Brown, Janice Margaret
Hartsend: a novel and reflections on its writing.
PhD thesis, University of Glasgow.
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This thesis consists of two parts: a creative work and a reflective essay.
The creative work is a novel entitled Hartsend. In a village in Central Scotland, the characters assemble at the funeral of Mrs Crossthwaite, a domineering woman whose middle aged daughter Lesley must now make her own choices. Four people in particular, teenagers Harriet and Ryan, and middle aged friends Duncan and Lesley attempt to cope with their private pain and the damage done to them in the past, in order to make sense of their lives. Is forgiveness necessary, or even possible? Meanwhile, out of everyone’s sight, another kind of damage is taking place which will affect the entire village.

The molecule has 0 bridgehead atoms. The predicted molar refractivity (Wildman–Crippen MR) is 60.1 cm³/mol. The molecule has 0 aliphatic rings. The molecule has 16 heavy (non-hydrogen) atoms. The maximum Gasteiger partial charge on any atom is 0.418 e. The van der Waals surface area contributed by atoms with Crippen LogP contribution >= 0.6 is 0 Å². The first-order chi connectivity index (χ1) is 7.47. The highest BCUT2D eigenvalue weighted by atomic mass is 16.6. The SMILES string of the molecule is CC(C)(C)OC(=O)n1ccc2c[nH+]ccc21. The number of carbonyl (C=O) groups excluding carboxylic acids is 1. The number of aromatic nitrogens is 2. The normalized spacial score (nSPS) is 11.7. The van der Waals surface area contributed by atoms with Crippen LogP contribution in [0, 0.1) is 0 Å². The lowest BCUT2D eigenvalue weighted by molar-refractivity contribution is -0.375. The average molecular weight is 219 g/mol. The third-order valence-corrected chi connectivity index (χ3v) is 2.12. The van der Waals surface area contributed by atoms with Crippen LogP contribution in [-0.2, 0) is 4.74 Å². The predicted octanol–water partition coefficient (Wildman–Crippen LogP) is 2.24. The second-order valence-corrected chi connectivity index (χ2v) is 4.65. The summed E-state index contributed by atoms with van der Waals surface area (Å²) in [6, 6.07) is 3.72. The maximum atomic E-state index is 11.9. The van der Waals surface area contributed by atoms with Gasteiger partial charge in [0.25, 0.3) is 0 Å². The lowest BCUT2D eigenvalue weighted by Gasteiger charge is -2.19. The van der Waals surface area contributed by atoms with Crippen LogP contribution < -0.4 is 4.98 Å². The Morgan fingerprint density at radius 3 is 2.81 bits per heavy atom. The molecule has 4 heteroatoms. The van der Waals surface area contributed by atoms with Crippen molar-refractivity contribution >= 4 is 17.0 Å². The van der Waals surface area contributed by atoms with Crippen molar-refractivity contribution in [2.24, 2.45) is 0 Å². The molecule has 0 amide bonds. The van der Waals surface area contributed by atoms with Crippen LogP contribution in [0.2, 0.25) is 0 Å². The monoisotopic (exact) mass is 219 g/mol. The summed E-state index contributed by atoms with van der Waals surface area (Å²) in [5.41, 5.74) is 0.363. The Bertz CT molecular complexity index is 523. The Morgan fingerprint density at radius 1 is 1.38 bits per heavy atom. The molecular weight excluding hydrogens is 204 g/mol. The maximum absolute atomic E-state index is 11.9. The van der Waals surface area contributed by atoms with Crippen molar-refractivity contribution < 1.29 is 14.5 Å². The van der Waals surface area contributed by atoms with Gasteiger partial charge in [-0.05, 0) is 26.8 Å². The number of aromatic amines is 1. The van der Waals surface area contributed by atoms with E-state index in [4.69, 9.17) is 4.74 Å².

The reflective essay examines first the origins of the novel, those external events which over a number of years preoccupied me and the personal circumstances which intensified my concern. It then considers the factors involved in its writing. These include: the difficulties involved in becoming a writer, the depiction of a paedophile, an exploration of the key concept of ‘Noticing’, the use of the Enneagram in developing characters, the Mindmap as a tool for plotting the novel, the usefulness of experts and the place and purpose of writing in an aleatory world.
Examples from several writers including Nadine Gordimer, Carol Shields, Raymond Chandler, Margaret Atwood and William Trevor, whose words have contributed to my ideas about writing and whose work has modified my writing style, substantiate this analysis.
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